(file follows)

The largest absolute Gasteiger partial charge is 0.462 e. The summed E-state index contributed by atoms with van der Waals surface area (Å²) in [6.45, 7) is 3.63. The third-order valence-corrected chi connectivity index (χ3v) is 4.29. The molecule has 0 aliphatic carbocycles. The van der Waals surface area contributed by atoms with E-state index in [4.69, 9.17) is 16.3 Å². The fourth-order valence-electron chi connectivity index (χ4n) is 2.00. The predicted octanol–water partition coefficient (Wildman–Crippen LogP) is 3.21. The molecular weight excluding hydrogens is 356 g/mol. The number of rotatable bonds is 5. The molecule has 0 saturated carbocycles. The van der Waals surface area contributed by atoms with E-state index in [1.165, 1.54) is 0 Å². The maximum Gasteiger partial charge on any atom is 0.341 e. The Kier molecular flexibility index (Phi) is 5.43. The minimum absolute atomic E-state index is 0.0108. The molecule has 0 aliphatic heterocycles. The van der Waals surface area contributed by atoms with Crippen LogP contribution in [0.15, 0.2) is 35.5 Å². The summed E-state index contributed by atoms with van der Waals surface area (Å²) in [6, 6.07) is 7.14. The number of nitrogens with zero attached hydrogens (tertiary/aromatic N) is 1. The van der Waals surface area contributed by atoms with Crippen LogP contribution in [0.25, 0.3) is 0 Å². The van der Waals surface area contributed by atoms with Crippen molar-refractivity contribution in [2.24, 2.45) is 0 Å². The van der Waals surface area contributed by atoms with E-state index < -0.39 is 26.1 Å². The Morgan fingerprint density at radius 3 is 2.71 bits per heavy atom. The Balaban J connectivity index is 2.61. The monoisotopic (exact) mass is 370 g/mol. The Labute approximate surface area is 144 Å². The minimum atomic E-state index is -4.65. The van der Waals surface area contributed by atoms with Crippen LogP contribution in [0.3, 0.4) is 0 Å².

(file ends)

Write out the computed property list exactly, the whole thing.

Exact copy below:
The largest absolute Gasteiger partial charge is 0.462 e. The summed E-state index contributed by atoms with van der Waals surface area (Å²) in [6.45, 7) is 3.63. The third-order valence-corrected chi connectivity index (χ3v) is 4.29. The molecule has 0 aliphatic carbocycles. The van der Waals surface area contributed by atoms with E-state index in [4.69, 9.17) is 16.3 Å². The fourth-order valence-electron chi connectivity index (χ4n) is 2.00. The predicted octanol–water partition coefficient (Wildman–Crippen LogP) is 3.21. The molecular weight excluding hydrogens is 356 g/mol. The number of rotatable bonds is 5. The molecule has 0 saturated carbocycles. The van der Waals surface area contributed by atoms with E-state index in [1.165, 1.54) is 0 Å². The maximum Gasteiger partial charge on any atom is 0.341 e. The Kier molecular flexibility index (Phi) is 5.43. The minimum absolute atomic E-state index is 0.0108. The molecule has 0 aliphatic heterocycles. The van der Waals surface area contributed by atoms with Crippen LogP contribution in [0.15, 0.2) is 35.5 Å². The summed E-state index contributed by atoms with van der Waals surface area (Å²) in [6, 6.07) is 7.14. The number of nitrogens with zero attached hydrogens (tertiary/aromatic N) is 1. The van der Waals surface area contributed by atoms with Crippen LogP contribution in [0.25, 0.3) is 0 Å². The van der Waals surface area contributed by atoms with Crippen molar-refractivity contribution in [2.24, 2.45) is 0 Å². The van der Waals surface area contributed by atoms with E-state index < -0.39 is 26.1 Å². The Morgan fingerprint density at radius 3 is 2.71 bits per heavy atom. The Balaban J connectivity index is 2.61. The monoisotopic (exact) mass is 370 g/mol. The Labute approximate surface area is 144 Å². The minimum atomic E-state index is -4.65. The van der Waals surface area contributed by atoms with Crippen LogP contribution in [0.3, 0.4) is 0 Å².